Last edited: January 01, 2005


3 Letters: Unjustified Laws

Journal-Constitution, November 29, 1998
72 Marietta Street NW, Atlanta, GA 30303

Unjustified Law

Finally, Georgia's high court has ruled the state's sodomy law unconstitutional. Perhaps the U.S. Supreme Court soon will follow suit. Though there never has been any justification for the state's invasion of the privacy of sexual relations between consenting adults, fundamentalists from the religious right already are urging the good ol' boys in the legislature to come up with new laws to once again invade the privacy of Georgia's citizens. As a Georgia Republican, I applaud our high court's ruling and suggest that our state's elected officials do the same.

-- Luke Callaway, Atlanta

No Comparison

Three cheers to the Georgia Supreme Court for doing away with the archaic and unconstitutional sodomy law. It has always amazed me how "social" conservatives harp about getting government off our backs but feel that the government has a right to be in bed with us. Equally amazing is that Justice George Carley, in a dissenting opinion, would try to make the slippery slope comparison of a private consensual sex act to the damaging effects of drug abuse. It is very unlikely that a person all strung out and high on sex is going to go out and rob a convenience store.

-- John Farlow, Atlanta

Leave Spiritual Decisions To Others

Almost before the ink was dry on the State Supreme Court's ruling overturning the state's antiquated sodomy laws, some members of the General Assembly announced their intention to attempt to amend the state constitution to prohibit again the "immoral" practice of sodomy. Enough already! Haven't legislators got enough to do to improve education, clean up our polluted environment and protect us from real criminals?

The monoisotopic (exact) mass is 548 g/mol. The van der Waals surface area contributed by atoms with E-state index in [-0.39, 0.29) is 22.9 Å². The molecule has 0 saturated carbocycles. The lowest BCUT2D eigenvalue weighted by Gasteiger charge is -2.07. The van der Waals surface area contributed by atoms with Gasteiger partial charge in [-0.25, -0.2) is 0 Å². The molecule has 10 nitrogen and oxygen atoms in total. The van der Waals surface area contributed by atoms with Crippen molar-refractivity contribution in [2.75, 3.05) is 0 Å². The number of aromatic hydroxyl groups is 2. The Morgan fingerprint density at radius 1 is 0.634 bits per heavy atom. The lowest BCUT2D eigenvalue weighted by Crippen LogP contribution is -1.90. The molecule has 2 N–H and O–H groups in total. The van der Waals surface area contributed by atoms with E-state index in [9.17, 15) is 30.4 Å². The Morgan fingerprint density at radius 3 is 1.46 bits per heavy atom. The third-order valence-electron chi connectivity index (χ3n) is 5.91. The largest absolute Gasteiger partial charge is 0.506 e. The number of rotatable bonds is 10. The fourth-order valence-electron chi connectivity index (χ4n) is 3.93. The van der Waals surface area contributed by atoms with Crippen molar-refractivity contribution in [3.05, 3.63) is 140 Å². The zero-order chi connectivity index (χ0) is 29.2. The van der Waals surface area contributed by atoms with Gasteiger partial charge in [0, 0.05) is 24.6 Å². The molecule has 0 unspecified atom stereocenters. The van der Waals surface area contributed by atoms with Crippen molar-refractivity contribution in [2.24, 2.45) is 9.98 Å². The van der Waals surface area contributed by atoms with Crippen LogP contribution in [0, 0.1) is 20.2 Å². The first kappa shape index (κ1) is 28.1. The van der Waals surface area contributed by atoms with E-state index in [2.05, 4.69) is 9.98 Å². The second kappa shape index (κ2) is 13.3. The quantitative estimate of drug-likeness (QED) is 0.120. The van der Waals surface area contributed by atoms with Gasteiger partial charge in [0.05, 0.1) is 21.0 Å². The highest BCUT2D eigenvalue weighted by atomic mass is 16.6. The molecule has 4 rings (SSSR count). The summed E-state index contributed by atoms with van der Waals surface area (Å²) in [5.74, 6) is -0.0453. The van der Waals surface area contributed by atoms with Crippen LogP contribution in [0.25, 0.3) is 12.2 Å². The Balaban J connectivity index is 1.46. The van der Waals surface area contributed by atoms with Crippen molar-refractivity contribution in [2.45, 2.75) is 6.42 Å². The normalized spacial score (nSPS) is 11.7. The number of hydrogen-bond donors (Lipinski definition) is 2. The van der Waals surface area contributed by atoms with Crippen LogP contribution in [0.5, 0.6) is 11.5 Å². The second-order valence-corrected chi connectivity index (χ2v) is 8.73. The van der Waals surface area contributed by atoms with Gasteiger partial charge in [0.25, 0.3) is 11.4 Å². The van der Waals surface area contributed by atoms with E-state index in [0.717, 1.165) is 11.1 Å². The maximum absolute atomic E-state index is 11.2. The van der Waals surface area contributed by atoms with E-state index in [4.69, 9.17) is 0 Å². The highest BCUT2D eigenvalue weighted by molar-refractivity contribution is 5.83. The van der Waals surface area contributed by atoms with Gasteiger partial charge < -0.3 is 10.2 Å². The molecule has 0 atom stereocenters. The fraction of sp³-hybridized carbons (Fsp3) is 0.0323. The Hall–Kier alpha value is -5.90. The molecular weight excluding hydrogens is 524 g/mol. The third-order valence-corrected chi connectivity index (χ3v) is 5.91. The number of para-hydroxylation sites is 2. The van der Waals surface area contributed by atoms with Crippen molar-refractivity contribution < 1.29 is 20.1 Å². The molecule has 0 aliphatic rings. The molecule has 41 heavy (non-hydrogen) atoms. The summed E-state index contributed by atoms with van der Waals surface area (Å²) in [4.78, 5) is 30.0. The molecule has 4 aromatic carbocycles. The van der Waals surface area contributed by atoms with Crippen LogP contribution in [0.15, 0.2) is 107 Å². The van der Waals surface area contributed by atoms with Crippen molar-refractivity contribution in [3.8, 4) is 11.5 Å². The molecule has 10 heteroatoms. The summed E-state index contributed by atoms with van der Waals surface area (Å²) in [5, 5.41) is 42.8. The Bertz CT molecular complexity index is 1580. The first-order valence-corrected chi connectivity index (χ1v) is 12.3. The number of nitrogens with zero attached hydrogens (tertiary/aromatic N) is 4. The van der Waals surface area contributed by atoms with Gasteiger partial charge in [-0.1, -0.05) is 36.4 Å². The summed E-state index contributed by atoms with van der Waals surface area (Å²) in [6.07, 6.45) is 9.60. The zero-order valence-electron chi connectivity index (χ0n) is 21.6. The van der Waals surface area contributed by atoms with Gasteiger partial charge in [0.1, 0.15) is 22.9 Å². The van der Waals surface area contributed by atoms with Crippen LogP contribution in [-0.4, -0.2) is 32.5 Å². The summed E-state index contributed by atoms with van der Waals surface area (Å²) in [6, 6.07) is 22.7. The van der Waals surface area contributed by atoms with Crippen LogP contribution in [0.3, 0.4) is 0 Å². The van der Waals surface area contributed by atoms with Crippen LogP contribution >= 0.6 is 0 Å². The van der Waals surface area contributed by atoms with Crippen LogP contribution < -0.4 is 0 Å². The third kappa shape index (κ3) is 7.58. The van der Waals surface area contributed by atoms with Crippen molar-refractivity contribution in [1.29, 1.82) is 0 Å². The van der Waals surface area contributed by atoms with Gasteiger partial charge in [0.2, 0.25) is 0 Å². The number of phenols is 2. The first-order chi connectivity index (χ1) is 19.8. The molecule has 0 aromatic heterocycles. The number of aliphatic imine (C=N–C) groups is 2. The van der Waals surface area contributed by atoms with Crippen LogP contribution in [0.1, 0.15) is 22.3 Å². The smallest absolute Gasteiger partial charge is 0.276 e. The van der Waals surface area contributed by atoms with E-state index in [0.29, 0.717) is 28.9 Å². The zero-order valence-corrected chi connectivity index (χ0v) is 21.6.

Interjecting government into highly personal aspects of our lives makes a mockery of the words "life, liberty, and the pursuit of happiness," and it cheapens the spiritual values and decisions that people make in consultation with their ministers, priests, and rabbis and their own consciences.

When the General Assembly goes back in session in January, the members would be well-advised to stick to an agenda that addresses concerns of the temporal world and let others with higher callings worry about concerns of the spiritual world.

-- Steve Langford (Langford, a Democrat, is a state senator from LaGrange and was a 1998 candidate for governor.)

[Home] [Editorials] [Georgia]